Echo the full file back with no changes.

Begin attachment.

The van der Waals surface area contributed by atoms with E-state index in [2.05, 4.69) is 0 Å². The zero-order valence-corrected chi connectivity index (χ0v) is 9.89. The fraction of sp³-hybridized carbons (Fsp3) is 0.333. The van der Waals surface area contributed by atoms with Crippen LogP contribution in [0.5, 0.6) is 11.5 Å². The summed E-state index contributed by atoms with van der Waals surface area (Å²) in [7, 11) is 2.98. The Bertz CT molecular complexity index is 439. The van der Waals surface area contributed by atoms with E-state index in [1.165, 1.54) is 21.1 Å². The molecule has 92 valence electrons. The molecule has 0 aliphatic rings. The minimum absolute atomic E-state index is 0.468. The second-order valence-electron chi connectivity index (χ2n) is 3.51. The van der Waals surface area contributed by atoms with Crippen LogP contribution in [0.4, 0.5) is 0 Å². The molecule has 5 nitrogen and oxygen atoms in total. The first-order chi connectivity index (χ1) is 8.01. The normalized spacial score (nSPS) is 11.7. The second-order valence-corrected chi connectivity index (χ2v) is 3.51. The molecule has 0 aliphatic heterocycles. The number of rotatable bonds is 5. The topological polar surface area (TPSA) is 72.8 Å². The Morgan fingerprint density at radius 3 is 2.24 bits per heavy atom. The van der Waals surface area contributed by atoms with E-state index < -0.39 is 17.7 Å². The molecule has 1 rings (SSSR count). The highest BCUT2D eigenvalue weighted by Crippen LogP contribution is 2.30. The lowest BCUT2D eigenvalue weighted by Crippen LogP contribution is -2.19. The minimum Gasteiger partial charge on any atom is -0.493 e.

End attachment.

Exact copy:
The van der Waals surface area contributed by atoms with E-state index in [2.05, 4.69) is 0 Å². The zero-order valence-corrected chi connectivity index (χ0v) is 9.89. The fraction of sp³-hybridized carbons (Fsp3) is 0.333. The van der Waals surface area contributed by atoms with Crippen LogP contribution in [0.5, 0.6) is 11.5 Å². The summed E-state index contributed by atoms with van der Waals surface area (Å²) in [7, 11) is 2.98. The Bertz CT molecular complexity index is 439. The van der Waals surface area contributed by atoms with E-state index in [1.165, 1.54) is 21.1 Å². The molecule has 92 valence electrons. The molecule has 0 aliphatic rings. The minimum absolute atomic E-state index is 0.468. The second-order valence-electron chi connectivity index (χ2n) is 3.51. The van der Waals surface area contributed by atoms with Crippen LogP contribution in [0.4, 0.5) is 0 Å². The molecule has 5 nitrogen and oxygen atoms in total. The first-order chi connectivity index (χ1) is 8.01. The normalized spacial score (nSPS) is 11.7. The second-order valence-corrected chi connectivity index (χ2v) is 3.51. The molecule has 0 aliphatic heterocycles. The number of rotatable bonds is 5. The topological polar surface area (TPSA) is 72.8 Å². The Morgan fingerprint density at radius 3 is 2.24 bits per heavy atom. The van der Waals surface area contributed by atoms with E-state index < -0.39 is 17.7 Å². The molecule has 1 rings (SSSR count). The highest BCUT2D eigenvalue weighted by Crippen LogP contribution is 2.30. The lowest BCUT2D eigenvalue weighted by Crippen LogP contribution is -2.19. The minimum Gasteiger partial charge on any atom is -0.493 e.